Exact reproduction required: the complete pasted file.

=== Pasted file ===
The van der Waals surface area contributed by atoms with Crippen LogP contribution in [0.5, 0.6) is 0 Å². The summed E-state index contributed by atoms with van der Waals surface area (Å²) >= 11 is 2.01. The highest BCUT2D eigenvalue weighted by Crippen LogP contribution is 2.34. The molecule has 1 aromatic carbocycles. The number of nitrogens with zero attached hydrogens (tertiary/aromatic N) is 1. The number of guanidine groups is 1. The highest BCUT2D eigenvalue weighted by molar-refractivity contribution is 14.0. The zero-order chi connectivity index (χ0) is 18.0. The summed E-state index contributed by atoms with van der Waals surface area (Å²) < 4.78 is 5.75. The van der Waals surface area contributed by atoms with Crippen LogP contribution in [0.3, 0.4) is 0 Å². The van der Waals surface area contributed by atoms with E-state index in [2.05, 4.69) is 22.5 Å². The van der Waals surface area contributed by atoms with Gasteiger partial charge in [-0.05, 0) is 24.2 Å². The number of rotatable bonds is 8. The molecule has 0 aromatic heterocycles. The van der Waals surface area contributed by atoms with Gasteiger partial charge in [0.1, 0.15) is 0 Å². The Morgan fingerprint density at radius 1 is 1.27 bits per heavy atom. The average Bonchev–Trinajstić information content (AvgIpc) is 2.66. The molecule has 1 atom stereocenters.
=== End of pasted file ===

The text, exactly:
The van der Waals surface area contributed by atoms with Crippen LogP contribution in [0.5, 0.6) is 0 Å². The summed E-state index contributed by atoms with van der Waals surface area (Å²) >= 11 is 2.01. The highest BCUT2D eigenvalue weighted by Crippen LogP contribution is 2.34. The molecule has 1 aromatic carbocycles. The number of nitrogens with zero attached hydrogens (tertiary/aromatic N) is 1. The number of guanidine groups is 1. The highest BCUT2D eigenvalue weighted by molar-refractivity contribution is 14.0. The zero-order chi connectivity index (χ0) is 18.0. The summed E-state index contributed by atoms with van der Waals surface area (Å²) < 4.78 is 5.75. The van der Waals surface area contributed by atoms with Crippen LogP contribution in [0.3, 0.4) is 0 Å². The van der Waals surface area contributed by atoms with E-state index in [2.05, 4.69) is 22.5 Å². The van der Waals surface area contributed by atoms with Gasteiger partial charge in [-0.05, 0) is 24.2 Å². The number of rotatable bonds is 8. The molecule has 0 aromatic heterocycles. The van der Waals surface area contributed by atoms with Gasteiger partial charge in [0.1, 0.15) is 0 Å². The Morgan fingerprint density at radius 1 is 1.27 bits per heavy atom. The average Bonchev–Trinajstić information content (AvgIpc) is 2.66. The molecule has 1 atom stereocenters.